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In my case I knew what I wanted. Upright Seating, wide 26" wheels on a small frame, Rim brakes, a rigid fork, a low step over height at least 7 evenly spaced gears and good quality parts if available. I wanted trigger shifters, but had to settle with 8/9 checks as this bike came with twist grip shifters.

I then narrowed it down to what my preferred bike shop carried. Then check the reviews, both personal and more professional on line.

I ordered my 2018 Giant Sedona sight unseen. Turned out better then I expected. The most pleasurable bike I've ever owned. Despite its budget price the quality, Fit and finish are 2'nd to none. And the twist grip shifters seem to be working well, just the occasional accidental shift climbing rough trails, which I seldom do.

I had a mountain bike before that was awful to ride. But I think it was just a poorly designed bike. Giant's Talon would have probably been comfortable for me too,
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Old 07-06-20, 08:49 AM
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Wide 26" wheels? Well if the OP is not wanting a road bike, this entire discussion is in the wrong sub-forum. <grin>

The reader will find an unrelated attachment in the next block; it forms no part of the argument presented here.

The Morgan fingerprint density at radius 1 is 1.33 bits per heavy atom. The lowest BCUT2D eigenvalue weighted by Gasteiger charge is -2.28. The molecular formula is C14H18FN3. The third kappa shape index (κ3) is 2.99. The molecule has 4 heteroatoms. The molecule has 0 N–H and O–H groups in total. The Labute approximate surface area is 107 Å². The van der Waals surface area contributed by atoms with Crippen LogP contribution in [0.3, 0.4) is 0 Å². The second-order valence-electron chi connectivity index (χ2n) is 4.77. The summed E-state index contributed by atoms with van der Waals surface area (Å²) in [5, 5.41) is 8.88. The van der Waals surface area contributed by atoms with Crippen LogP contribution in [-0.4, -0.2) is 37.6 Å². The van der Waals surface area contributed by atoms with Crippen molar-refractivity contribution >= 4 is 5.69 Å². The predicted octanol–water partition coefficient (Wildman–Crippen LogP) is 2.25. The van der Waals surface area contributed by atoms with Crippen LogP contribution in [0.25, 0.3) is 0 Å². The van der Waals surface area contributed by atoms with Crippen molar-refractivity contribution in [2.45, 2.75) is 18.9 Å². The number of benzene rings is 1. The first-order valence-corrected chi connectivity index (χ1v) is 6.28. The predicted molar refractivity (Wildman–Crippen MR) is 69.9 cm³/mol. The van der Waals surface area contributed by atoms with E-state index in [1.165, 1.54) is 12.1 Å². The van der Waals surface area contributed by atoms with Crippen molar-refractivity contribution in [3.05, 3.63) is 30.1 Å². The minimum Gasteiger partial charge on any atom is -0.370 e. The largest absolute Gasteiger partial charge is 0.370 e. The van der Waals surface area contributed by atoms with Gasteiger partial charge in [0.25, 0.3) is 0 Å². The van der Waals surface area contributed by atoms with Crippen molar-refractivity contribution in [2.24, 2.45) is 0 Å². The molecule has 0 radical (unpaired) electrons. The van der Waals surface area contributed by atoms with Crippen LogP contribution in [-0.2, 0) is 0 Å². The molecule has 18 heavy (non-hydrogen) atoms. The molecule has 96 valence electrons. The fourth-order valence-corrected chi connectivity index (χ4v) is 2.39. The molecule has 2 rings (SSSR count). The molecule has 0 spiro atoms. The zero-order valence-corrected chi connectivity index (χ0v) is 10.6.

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Old 07-06-20, 09:09 AM
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For me, the first thing I look for is aesthetics. If I don't like how the bike looks, then I don't want it. This means I'm looking at everything from frame shape, fork shape, cable routing, stem/steerer tube combo, and colorways. Some people don't care what their bike looks like or what color it is - but I very much do.
So I usually start by just hitting all the various brand websites - small and large, and see what their bikes look like. Once I find one I like, I dig down into the nitty gritty of looking at specs, build options, and then I hit google and youtube for any reviews, or other real-world pics that show the bike not in a photoshopped ad-photo.
Then, I will go to a LBS and see it in person and test ride it if possible. I'm short, so they often don't have my size in stock depending on the size of the shop's floorspace.

I'm currently in the market for a new carbon road bike, and frankly IMO most of the stuff out there looks awful. I hate modern frame design.